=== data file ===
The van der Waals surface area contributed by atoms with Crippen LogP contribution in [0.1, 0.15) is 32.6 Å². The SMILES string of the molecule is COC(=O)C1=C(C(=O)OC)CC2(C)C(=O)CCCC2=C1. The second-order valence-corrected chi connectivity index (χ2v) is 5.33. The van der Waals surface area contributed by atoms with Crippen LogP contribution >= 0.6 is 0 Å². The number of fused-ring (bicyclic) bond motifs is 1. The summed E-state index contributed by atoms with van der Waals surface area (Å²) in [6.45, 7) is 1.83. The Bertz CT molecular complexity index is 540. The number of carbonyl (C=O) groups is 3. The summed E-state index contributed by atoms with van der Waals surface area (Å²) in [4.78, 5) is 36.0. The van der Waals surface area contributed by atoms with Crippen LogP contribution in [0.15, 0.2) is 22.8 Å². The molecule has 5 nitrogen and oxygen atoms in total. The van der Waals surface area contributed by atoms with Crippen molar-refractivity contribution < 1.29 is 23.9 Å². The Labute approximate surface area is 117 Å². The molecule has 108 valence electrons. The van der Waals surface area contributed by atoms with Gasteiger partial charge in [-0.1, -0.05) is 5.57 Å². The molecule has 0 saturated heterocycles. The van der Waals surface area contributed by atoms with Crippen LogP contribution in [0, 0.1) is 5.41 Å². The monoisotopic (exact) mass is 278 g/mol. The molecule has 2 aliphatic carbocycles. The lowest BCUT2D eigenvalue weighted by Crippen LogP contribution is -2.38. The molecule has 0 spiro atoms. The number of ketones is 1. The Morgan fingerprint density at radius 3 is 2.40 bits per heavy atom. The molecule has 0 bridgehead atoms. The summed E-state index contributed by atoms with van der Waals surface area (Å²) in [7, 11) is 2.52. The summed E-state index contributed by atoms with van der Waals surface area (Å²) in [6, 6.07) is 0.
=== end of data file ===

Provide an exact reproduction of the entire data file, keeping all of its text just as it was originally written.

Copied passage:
The van der Waals surface area contributed by atoms with Crippen LogP contribution in [0.1, 0.15) is 32.6 Å². The SMILES string of the molecule is COC(=O)C1=C(C(=O)OC)CC2(C)C(=O)CCCC2=C1. The second-order valence-corrected chi connectivity index (χ2v) is 5.33. The van der Waals surface area contributed by atoms with Crippen LogP contribution >= 0.6 is 0 Å². The number of fused-ring (bicyclic) bond motifs is 1. The summed E-state index contributed by atoms with van der Waals surface area (Å²) in [6.45, 7) is 1.83. The Bertz CT molecular complexity index is 540. The number of carbonyl (C=O) groups is 3. The summed E-state index contributed by atoms with van der Waals surface area (Å²) in [4.78, 5) is 36.0. The van der Waals surface area contributed by atoms with Crippen LogP contribution in [0.15, 0.2) is 22.8 Å². The molecule has 5 nitrogen and oxygen atoms in total. The van der Waals surface area contributed by atoms with Crippen molar-refractivity contribution < 1.29 is 23.9 Å². The Labute approximate surface area is 117 Å². The molecule has 108 valence electrons. The van der Waals surface area contributed by atoms with Gasteiger partial charge in [-0.1, -0.05) is 5.57 Å². The molecule has 0 saturated heterocycles. The van der Waals surface area contributed by atoms with Crippen LogP contribution in [0, 0.1) is 5.41 Å². The monoisotopic (exact) mass is 278 g/mol. The molecule has 2 aliphatic carbocycles. The lowest BCUT2D eigenvalue weighted by Crippen LogP contribution is -2.38. The molecule has 0 spiro atoms. The number of ketones is 1. The Morgan fingerprint density at radius 3 is 2.40 bits per heavy atom. The molecule has 0 bridgehead atoms. The summed E-state index contributed by atoms with van der Waals surface area (Å²) in [7, 11) is 2.52. The summed E-state index contributed by atoms with van der Waals surface area (Å²) in [6, 6.07) is 0.